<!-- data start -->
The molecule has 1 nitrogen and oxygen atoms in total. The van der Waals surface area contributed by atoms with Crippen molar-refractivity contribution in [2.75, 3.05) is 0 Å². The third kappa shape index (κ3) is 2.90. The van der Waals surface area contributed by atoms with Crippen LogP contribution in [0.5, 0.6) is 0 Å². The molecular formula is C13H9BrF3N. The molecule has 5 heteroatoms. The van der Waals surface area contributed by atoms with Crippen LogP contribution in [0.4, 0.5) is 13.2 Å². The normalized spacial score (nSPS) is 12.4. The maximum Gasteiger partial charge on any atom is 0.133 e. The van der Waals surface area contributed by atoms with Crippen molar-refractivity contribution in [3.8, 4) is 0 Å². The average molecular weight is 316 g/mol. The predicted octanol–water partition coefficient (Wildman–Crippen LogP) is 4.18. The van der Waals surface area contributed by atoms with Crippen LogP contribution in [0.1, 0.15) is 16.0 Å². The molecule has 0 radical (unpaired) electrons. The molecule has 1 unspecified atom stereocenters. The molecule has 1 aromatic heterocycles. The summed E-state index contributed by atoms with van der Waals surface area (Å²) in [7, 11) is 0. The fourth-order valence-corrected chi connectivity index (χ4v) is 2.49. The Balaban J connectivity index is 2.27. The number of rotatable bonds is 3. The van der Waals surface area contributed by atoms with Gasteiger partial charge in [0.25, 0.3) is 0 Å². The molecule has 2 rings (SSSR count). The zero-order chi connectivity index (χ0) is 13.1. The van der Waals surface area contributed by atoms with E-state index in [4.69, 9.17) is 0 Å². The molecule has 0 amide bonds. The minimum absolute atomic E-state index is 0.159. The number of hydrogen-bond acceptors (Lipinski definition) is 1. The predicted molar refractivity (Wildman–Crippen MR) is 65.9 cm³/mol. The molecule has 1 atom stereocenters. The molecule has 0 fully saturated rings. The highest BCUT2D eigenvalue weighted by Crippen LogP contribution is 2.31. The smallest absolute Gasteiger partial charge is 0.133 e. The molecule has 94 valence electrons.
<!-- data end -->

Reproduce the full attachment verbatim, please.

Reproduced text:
The molecule has 1 nitrogen and oxygen atoms in total. The van der Waals surface area contributed by atoms with Crippen molar-refractivity contribution in [2.75, 3.05) is 0 Å². The third kappa shape index (κ3) is 2.90. The van der Waals surface area contributed by atoms with Crippen LogP contribution in [0.5, 0.6) is 0 Å². The molecular formula is C13H9BrF3N. The molecule has 5 heteroatoms. The van der Waals surface area contributed by atoms with Crippen LogP contribution in [0.4, 0.5) is 13.2 Å². The normalized spacial score (nSPS) is 12.4. The maximum Gasteiger partial charge on any atom is 0.133 e. The van der Waals surface area contributed by atoms with Crippen molar-refractivity contribution in [3.8, 4) is 0 Å². The average molecular weight is 316 g/mol. The predicted octanol–water partition coefficient (Wildman–Crippen LogP) is 4.18. The van der Waals surface area contributed by atoms with Crippen LogP contribution in [0.1, 0.15) is 16.0 Å². The molecule has 0 radical (unpaired) electrons. The molecule has 1 unspecified atom stereocenters. The molecule has 1 aromatic heterocycles. The summed E-state index contributed by atoms with van der Waals surface area (Å²) in [7, 11) is 0. The fourth-order valence-corrected chi connectivity index (χ4v) is 2.49. The Balaban J connectivity index is 2.27. The number of rotatable bonds is 3. The van der Waals surface area contributed by atoms with Gasteiger partial charge in [0.25, 0.3) is 0 Å². The molecule has 2 rings (SSSR count). The zero-order chi connectivity index (χ0) is 13.1. The van der Waals surface area contributed by atoms with E-state index in [4.69, 9.17) is 0 Å². The molecule has 0 amide bonds. The minimum absolute atomic E-state index is 0.159. The number of hydrogen-bond acceptors (Lipinski definition) is 1. The predicted molar refractivity (Wildman–Crippen MR) is 65.9 cm³/mol. The molecule has 1 atom stereocenters. The molecule has 0 fully saturated rings. The highest BCUT2D eigenvalue weighted by Crippen LogP contribution is 2.31. The smallest absolute Gasteiger partial charge is 0.133 e. The molecule has 94 valence electrons.